After graduating with a law degree, Yaw Owusu’s fascinating career path has involved everything from managing artists, creating podcasts and landmark music concepts, to curating huge events such the Liverpool International Music Festival. Along the way he has become a key proponent in tackling racism in the music industry.

 When and what was your first live music experience and what impact did it have on you?

I can vividly remember the Caribbean carnival in Liverpool. I was around five but can accurately recall the scale of it all. It gave me the understanding early on that live music was more than just performance ­– it was about the entire holistic experience, the connection between the performer and audience.

You have a law degree, what led you to get involved in music and events?

I have always loved music, but I just didn’t know it could be something I could build a career around. A law career was suggested by my school career advisor, maybe because I was quite academic.

I started managing my cousin Kof during the height of UKG & Grime and we started a business called URBEATZ. The company was a vehicle to support his artistic career goals, but also became a conduit for other creatives who had a passion for original Black music and creativity.

In 2011 you set up Nothin But The Music which has seen you work on music events with clients including MTV, Liverpool International Music Festival and MOBO. What inspired you to set it up, and 10 years on what are the moments that stand out?

We wanted to establish a more commercially focused entity and not get watered down by the challenges and expectations of community-focused and publicly funded activities. We created Nothin But The Music, and it allowed us to work fluidly with brands, organisations and individual creatives.

Standout moments include the first year of Liverpool International Music Festival, we had more than 200,000 people attend. BET Music Matters was our first European live event, which was broadcast to 90 million homes, and in 2017 I conceptualised and coordinated Garage Classical – which celebrated UK Garage music by coupling it, for the first time, with a full orchestra.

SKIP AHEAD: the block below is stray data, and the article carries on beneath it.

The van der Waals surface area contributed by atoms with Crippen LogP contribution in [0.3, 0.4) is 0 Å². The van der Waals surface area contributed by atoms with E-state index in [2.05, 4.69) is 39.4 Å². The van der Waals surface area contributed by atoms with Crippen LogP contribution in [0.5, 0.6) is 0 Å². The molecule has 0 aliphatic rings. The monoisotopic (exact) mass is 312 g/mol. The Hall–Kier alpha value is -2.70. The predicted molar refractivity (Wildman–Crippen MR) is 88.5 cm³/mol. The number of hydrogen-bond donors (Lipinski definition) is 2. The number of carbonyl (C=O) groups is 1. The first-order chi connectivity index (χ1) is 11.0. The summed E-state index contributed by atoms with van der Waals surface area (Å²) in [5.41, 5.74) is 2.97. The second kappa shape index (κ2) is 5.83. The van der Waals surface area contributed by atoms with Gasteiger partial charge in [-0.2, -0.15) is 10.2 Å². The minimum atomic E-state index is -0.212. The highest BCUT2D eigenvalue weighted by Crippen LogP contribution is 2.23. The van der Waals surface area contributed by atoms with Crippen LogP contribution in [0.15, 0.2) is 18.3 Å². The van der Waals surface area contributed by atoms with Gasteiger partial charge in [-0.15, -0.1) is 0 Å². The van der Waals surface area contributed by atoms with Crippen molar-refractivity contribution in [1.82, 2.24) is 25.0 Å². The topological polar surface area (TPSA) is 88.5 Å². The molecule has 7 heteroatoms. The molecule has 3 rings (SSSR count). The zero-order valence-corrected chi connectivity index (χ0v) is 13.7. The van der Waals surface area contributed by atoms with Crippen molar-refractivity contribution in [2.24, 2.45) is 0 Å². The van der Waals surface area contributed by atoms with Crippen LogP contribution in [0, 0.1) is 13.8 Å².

You recently merged with The Playmaker Group, what key projects are you working on now?

 In 2021, we have already produced a chart-topping music podcast for Spotify, a range of weekly shows for BBC Radio 1Xtra and the Asian Network, a series for CBBC and documentaries and specials for 6 Music, Radio 4 and the World Service. We have just announced that we will be producing a national tour for unsigned UK R&B artists, spearheaded by BBC Radio 1Xtra presenter and champion of all things R&B, Ace.

You are the senior manager of PRS Foundation’s POWER UP initiative – how important is its work and what progress has been made?

 The need for POWER UP cannot be understated; the music industry for the longest has been an inequitable place for Black music professionals – whether music creators or behind the scenes.

Already the ‘powering up’ process has been amazing – with many of the group moving up in organisations or growing their own, getting on to key boards, being able to deliver artistic projects that have real worth but may not have been supported elsewhere and perhaps more importantly being part of a tribe that supports and understands them.

Who has influenced you the most over the years?

I have been hugely influenced in recent years by the approach of people like the designer Willow Perron, the architect Dan Meis, cultural connector Steve Stoute and the artist/creative businessmen Jay-Z and Pharrell.

If you could change one thing about the live music industry, what would it be?

 The sector needs to be more diverse. Not just on stages but everywhere, the whole ecosystem.

This article was published in the winter 20/21 edition of Access All Areas. Read it here, and/or subscribe for free here.